Vincent Obia looks at the incessant faceoff between the House of Representatives and the Presidency
The war between the House of Representatives and Presidency was well-prepared. A bitter struggle started between them from the very first minutes of the seventh National Assembly. While the ruling Peoples Democratic Party and its national leader, President Goodluck Jonathan, had wanted Mrs. Mulikat Adeola-Akande as Speaker of the lower chamber, a vocal section of the newly elected members of the House, which included members of the opposition parties, desired incumbent Speaker Aminu Tambuwal.
After a period of tactical manoeuvring, the lawmakers unfolded a powerful and concerted offensive against the ruling party and the President, which culminated in the election of Tambuwal against the PDP zoning arrangement. It was a defiance that hurt party relations, even though Tambuwal, his deputy, Emeka Ihedioha, and the other principal officers elected in the process had tried to make up and pledged to cooperate with the party and the President.
Tension continued to build between the House and the executive, as the resulting disappointment over the House's intransigence fuelled conflicts. Thus, every now and again a drama unfolds in which hurt feelings appear to dominate relations between the House and the President. This war of nerves is never clearer than in Wednesday's rejection of Jonathan's request to lay the 2013 budget proposal before the House next Thursday.
The House suspended plenary for a week to enable its committees undertake oversight functions on the federal government ministries, departments and agencies.
The lawmakers had before its vacation last month, in the heat of the impeachment threat against Jonathan over alleged poor implementation of the 2012 budget, warned that they would not act on the 2013 budget until they were satisfied with the implementation of the previous year's budget. They made good that threat last Wednesday.
The House also continued other unfinished disagreements with the President. Its sour look on the President's recall of Aruma Oteh as Director-General of the Securities and Exchange Commission resurfaced, with the House maintaining its July 19 resolution that she be sacked. The House mandated its committee on legislative compliance to ensure that the resolution was enforced, and to brief it in 14 days on the level of compliance.
The adhoc committee of the lower chamber, led by Rep Ibrahim Tukru El-Sudi, had recommended that Oteh be removed from office for alleged incompetence and abuse of office. But the President, who had ensured Oteh's suspension in the heat of the capital market probe, later cleared her of the allegations of wrongdoing on the strength of the report of a government-commissioned audit.
That excuse has generated negative reactions, not only from the lower chamber, but also from staff of the Securities and Exchange Commission and other stakeholders of the capital market. Some have said that the President exceeded the limits of public morality by recalling an official that was indicted by representatives of the Nigerian people.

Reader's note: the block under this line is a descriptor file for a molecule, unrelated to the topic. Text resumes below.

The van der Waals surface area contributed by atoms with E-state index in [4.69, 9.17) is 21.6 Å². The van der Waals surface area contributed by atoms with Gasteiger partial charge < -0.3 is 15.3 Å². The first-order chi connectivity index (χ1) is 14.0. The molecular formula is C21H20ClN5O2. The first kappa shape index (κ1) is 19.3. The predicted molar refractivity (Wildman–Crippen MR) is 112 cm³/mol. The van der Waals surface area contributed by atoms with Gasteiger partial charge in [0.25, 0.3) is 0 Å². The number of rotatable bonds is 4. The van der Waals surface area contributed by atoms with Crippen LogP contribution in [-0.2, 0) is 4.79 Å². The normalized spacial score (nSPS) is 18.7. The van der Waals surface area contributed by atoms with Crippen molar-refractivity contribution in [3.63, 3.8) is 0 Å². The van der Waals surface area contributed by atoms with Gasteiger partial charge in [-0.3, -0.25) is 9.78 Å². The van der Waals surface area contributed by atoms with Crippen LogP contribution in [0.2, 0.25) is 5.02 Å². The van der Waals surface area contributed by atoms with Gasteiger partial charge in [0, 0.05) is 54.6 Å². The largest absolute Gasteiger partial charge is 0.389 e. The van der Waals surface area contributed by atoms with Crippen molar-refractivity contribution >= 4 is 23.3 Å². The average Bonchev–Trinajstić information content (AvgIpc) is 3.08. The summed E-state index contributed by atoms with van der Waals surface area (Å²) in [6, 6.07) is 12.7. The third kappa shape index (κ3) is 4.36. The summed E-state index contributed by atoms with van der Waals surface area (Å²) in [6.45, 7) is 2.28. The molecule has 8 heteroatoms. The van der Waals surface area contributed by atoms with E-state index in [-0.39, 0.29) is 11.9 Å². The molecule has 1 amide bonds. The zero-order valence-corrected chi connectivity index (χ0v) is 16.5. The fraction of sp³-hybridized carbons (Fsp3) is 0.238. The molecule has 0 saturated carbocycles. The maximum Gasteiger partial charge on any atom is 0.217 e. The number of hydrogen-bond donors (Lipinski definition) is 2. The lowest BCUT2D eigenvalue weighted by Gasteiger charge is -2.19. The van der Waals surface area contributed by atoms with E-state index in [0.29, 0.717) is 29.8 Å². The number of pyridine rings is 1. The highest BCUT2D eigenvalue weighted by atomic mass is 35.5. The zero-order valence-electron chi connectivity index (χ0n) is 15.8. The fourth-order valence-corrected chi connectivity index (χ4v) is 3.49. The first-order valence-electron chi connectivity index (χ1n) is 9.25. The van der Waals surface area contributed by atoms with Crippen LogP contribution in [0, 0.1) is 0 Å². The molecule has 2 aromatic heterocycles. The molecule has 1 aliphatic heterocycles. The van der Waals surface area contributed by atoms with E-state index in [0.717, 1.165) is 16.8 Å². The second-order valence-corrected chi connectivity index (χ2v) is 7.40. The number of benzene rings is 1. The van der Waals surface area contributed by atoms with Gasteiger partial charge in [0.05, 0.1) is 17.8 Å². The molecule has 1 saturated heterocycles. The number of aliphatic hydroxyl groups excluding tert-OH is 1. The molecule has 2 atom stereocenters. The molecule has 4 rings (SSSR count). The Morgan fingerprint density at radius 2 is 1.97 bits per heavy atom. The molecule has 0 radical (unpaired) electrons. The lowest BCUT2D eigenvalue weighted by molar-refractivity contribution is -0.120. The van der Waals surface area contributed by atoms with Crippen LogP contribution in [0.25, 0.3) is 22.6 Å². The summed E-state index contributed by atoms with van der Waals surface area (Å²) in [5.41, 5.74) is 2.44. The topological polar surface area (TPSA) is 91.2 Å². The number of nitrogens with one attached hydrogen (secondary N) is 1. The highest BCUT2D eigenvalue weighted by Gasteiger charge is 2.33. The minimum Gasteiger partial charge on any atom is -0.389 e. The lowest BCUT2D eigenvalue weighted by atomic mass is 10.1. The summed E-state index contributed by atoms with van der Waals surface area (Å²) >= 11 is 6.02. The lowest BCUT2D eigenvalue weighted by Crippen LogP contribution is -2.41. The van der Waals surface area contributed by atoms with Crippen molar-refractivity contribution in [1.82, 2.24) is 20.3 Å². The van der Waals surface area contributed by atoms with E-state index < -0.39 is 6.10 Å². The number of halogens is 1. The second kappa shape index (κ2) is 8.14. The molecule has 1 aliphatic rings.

The row between the House of Representatives and the President is, unfortunately, becoming a chicken and egg situation. On the capital market issue, for instance, while those against the director-general's continued stay in office accuse her of mismanaging the market, Oteh retorts that his accusers are being instigated by fifth columnists in the commission with links to some principal officers of the House. No one seems to know who is working for the interest of the Nigerian people.
To clear the air on the Oteh question, it does seem, an independent commission comprising representatives of the executive, the legislature, and other critical stakeholders may have to be appointed to study the facts and come up with a resolution. Though, the President's powers to hire and fire the head of the commission is not in doubt, facilitating such an inquest would help to douse the current tensions, which have all the potentials of worsening the crisis of the capital market.
The House, too, must learn to exercise its powers with caution. There are divergent views by legal experts and political analysts over whether or not the President can be summoned by a court or an arm of government during his tenure.
Yet, shortly before the budget row between the President and House, the lower chamber had invited the President to appear before it in an executive session to explain what it was doing to halt the growing insecurity in the country and the legislators insisted fiercely on his appearance as though it was a summon. The invitation, as a mark of concern for the security of the people, was all right. But a lot of things in the tone of the lawmakers smacked of derogation, which the office of the Nigerian President certainly does not deserve.
There are indications already that the President may bow to the House and sack Oteh. If this happens, the House would celebrate a moment of victory and, perhaps, euphoria. It would be a victory in the psychological war with the President. But every next step forward may not be made without a fight. And the victims, as usual, would be the masses, their welfare and their security. The very people both the President and the House members have sworn to defend.